HARRISBURG – State Rep. Matt Gabler (R-Clearfield Elk) voted Thursday to support the proposed state budget, which now faces a final vote in the state Senate. The bill, which passed with a bipartisan vote of 120-81, proposes $27.7 billion in total General Fund spending for Fiscal Year 2012-13. It contains no tax increases and returns spending to 2008-09 pre-stimulus levels, with growth that is less than the rate of inflation.
Gabler issued the following statement upon passage by the House:
“Pennsylvanians want elected officials to abide by the same principles in crafting a state budget that they do when crafting their household budgets. They want us to be good stewards of their tax dollars, live within our means and use the revenues they send us to support the core functions of state government while giving taxpayers the best value for their money. While not perfect — no budget or piece of legislation ever is — this spending plan meets that criterion, which is why it drew my support.
“Basic education is one of those core functions, and financial support for schools in the 75th District will exceed 2011-12 levels. Accountability block grants, which give our schools flexibility, have been restored to $100 million in this budget. Furthermore, the proposed block grant structure that our school districts opposed has been eliminated, and individual line items were restored.
“The original budget proposed in February included a 20 percent cut to funding for human service programs administered by counties. We managed to restore a substantial portion of these funds, while opposing a proposal to restructure them, something our local county officials did not support. This restored funding will enable citizens on waiting lists to be served and reduce the pressure on our local county budgets.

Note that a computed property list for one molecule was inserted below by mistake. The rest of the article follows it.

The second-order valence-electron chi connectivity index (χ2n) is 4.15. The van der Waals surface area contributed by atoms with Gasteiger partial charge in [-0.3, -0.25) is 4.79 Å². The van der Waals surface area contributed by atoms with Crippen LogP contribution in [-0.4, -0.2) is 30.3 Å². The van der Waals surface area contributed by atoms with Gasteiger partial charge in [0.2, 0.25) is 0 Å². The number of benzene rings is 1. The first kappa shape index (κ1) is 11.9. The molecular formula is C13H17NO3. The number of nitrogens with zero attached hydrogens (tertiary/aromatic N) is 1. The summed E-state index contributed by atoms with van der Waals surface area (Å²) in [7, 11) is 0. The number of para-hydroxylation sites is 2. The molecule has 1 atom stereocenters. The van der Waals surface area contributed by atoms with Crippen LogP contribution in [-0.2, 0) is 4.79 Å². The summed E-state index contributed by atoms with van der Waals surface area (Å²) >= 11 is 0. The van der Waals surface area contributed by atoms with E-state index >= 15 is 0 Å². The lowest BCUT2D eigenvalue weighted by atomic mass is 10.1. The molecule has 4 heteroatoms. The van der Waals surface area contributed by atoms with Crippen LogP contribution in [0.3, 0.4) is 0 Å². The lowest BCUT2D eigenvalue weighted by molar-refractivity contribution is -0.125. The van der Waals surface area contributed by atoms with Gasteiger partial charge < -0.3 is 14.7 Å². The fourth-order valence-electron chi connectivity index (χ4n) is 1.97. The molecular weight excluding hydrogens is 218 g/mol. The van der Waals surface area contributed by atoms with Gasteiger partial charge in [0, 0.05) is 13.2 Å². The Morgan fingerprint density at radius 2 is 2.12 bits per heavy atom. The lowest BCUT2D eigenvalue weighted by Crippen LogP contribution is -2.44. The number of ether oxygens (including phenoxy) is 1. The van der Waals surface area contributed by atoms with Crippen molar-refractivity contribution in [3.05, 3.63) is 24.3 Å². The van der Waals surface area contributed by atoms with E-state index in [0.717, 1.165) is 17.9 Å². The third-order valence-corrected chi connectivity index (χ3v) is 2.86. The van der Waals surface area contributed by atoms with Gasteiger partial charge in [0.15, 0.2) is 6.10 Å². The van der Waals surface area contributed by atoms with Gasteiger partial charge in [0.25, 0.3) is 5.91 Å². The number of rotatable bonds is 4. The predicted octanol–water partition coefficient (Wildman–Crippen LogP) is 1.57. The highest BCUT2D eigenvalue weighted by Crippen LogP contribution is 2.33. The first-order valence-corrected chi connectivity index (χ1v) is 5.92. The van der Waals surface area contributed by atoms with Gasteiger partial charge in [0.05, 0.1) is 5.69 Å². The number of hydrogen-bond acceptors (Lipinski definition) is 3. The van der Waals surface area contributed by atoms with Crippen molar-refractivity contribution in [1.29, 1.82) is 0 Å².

“The restorations made in this budget were possible because of fiscally responsible decisions we made during last year’s budget process. While some opponents of last year’s budget called for an additional $1 billion in the 2011-12 budget, we knew that was simply unrealistic. As we have settled on economically sustainable numbers, this year’s $27.656 billion General Fund Budget shows we can set responsible priorities while living within our means.
“Passage of this budget continues the effort to reduce the size of government, leaving it more fit, trim and efficient than in recent years while upholding our responsibilities to vital programs. We began this budget process with a $700 million shortfall and were forced to plan for the worst while hoping for the best. This is the best Pennsylvania can do with existing revenues, as we learn again to spend no more than we have, not what we wish we had.”